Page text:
Be not righteous over much,.... This is not meant of true and real righteousness, even moral righteousness, a man cannot be too holy or too righteous; but of a show and ostentation of righteousness, and of such who would be thought to be more righteous and holy than others, and therefore despise those who, as they imagine, do not come up to them; and are very rigid and censorious in their judgment of others, and very severe in their reproofs of them; and, that they may appear very righteous persons, will do more than what the law requires of them to do, even works of supererogation, as the Pharisees formerly, and Papists now, pretend, and abstain from the lawful use of things which God has given to be enjoyed; and macerate their bodies by abstinence, fastings, pilgrimages, penance, scourges, and the like, as the Eremites among the Christians, and the Turks, as Aben Ezra on the place observes; and many there be, who, by an imprudent zeal for what they judge right, and which sometimes are mere trifles, and by unseasonable reproofs for what is wrong, expose themselves to resentment and danger. Some understand this of political and punitive justice, exercising it in too strict and rigorous a manner, according to the maxim, "summum jus saepe summa injuria est" (w); and Schultens (x), from the use of the word in the Arabic language, renders it, "be not too rigid"; and others, in a contrary sense, of too much mercy and pity to offenders. So the Midrash; and Jarchi illustrates it by the case of Saul, who had mercy on the wicked, and spared Agag. The Targum is,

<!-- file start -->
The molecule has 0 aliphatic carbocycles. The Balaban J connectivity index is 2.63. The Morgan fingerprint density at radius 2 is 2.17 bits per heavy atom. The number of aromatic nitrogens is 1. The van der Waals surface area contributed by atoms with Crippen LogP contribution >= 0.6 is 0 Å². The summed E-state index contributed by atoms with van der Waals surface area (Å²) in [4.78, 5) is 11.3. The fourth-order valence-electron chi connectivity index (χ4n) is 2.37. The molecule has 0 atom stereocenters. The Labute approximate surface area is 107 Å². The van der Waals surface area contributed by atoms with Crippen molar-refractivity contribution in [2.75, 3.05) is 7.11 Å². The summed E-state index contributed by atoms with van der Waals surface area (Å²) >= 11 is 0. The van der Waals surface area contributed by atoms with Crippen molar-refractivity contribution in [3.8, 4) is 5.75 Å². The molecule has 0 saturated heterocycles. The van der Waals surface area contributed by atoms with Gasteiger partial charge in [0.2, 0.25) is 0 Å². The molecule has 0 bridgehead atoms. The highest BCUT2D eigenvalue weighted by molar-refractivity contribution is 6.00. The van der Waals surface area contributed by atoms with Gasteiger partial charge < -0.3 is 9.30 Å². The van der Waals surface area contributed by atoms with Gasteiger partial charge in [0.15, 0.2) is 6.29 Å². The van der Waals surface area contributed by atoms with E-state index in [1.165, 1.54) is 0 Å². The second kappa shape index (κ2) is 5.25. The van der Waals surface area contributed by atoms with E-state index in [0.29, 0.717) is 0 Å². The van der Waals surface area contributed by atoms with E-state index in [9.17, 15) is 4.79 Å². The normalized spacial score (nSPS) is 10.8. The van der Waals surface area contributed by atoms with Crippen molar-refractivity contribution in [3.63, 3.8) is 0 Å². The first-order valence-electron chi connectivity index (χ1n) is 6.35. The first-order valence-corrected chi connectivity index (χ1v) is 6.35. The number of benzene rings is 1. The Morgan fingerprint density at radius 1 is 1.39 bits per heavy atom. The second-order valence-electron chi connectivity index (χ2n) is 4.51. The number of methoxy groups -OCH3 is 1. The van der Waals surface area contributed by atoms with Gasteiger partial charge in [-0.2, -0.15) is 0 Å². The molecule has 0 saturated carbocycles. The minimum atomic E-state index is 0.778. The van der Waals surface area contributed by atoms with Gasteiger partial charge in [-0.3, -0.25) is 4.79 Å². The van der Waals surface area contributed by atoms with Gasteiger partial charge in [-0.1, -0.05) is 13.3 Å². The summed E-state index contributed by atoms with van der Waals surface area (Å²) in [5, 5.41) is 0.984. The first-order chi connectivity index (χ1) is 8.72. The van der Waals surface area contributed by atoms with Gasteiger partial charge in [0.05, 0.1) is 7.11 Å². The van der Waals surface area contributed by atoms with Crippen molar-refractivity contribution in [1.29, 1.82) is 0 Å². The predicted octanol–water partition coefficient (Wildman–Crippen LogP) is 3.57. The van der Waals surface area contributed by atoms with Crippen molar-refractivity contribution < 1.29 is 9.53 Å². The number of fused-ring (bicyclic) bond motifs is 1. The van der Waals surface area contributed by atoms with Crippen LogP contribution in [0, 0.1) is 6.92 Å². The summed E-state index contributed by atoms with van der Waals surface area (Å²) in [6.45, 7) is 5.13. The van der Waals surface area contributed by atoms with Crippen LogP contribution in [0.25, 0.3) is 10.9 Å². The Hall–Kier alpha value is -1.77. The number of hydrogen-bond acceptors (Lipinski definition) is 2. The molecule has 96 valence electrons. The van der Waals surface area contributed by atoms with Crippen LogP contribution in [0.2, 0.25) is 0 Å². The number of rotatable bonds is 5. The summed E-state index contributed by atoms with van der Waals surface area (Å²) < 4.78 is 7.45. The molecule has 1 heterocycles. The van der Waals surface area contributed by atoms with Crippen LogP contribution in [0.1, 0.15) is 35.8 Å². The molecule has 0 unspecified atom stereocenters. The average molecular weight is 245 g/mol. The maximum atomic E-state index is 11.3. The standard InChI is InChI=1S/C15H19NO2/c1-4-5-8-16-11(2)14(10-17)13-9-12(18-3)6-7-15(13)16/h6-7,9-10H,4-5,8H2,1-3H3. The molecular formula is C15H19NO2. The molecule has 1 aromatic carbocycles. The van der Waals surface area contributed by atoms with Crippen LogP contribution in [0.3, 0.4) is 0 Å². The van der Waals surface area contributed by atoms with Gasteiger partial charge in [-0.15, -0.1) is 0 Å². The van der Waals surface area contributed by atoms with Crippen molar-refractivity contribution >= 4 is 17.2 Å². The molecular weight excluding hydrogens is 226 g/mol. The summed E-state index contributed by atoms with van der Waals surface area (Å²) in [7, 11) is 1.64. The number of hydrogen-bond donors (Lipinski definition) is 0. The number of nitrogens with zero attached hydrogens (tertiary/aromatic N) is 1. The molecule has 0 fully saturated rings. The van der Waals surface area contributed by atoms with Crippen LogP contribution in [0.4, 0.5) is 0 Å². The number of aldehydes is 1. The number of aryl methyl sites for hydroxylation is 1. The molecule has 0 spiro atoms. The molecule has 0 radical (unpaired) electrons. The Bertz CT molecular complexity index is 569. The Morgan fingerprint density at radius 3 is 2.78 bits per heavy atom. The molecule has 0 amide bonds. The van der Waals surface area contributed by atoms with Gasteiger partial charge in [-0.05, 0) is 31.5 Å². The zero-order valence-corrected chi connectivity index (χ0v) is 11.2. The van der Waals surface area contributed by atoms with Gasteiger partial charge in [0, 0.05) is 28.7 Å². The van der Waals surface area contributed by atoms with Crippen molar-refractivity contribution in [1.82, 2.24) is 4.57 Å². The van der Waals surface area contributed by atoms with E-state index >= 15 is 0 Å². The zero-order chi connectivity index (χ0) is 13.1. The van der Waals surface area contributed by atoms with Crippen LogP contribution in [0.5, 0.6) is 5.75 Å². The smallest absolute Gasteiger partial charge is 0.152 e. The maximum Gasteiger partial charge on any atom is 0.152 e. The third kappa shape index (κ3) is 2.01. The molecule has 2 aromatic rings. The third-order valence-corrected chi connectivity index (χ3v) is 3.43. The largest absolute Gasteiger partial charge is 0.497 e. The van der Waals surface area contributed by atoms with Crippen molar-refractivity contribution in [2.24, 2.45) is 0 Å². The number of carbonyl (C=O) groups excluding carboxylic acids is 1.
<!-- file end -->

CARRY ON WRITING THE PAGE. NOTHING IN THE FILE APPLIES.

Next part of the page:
"be not over righteous at a time that a sinner is found guilty of slaughter in thy court of judicature, that thou shouldest spare and not kill him;''

neither make thyself over wise; above what is written, or pretend to be wiser than others. So the Arabic version, "show not too much wisdom"; do not affect, as not to be more righteous than others, so not more wise, by finding fault with present times, or with the dispensations of Providence, or with the manners and conduct of men; setting up for a critic and a censurer of men and things; or do not pry into things, and seek after a knowledge of them, which are out of your reach, and beyond your capacity;

why shouldest thou destroy thyself? either by living too strictly and abstemiously, or by studying too closely, or by behaving in such a manner to men, as that they will seek thy destruction, and bring it on thee: or "why shouldest thou", or "whereby", or "lest, thou shouldest be stupid" (y); lose thy sense and reason, as persons who study the knowledge of things they have not a capacity for: or why shouldest thou become foolish in the eyes of all men by thy conduct and behaviour? or, "why shouldest thou be desolate" (z); alone, and nobody care to have any conversation and acquaintance with thee?

(w) Terent. Heautont. Acts 4. Sc. 4. (x) De Defect. Hod. Ling. Heb. s. 230. (y) "ut quid obstupesces?" Vatablus, Amama; "cur obstupesces?" Mercerus; "cur in stuporem te dares?" Cocceius; "qua teipsum stupidum facies?" Tigurine version; "ne obstupescas", V. L. so Sept. and Syriac versions. (z) "Ne quid desolaberis?" Pagninus, Montanus; "quare desolationem tibi accerseres?" Junius & Tremellius, Piscator, Gejerus.

Jamieson-Fausset-Brown Bible Commentary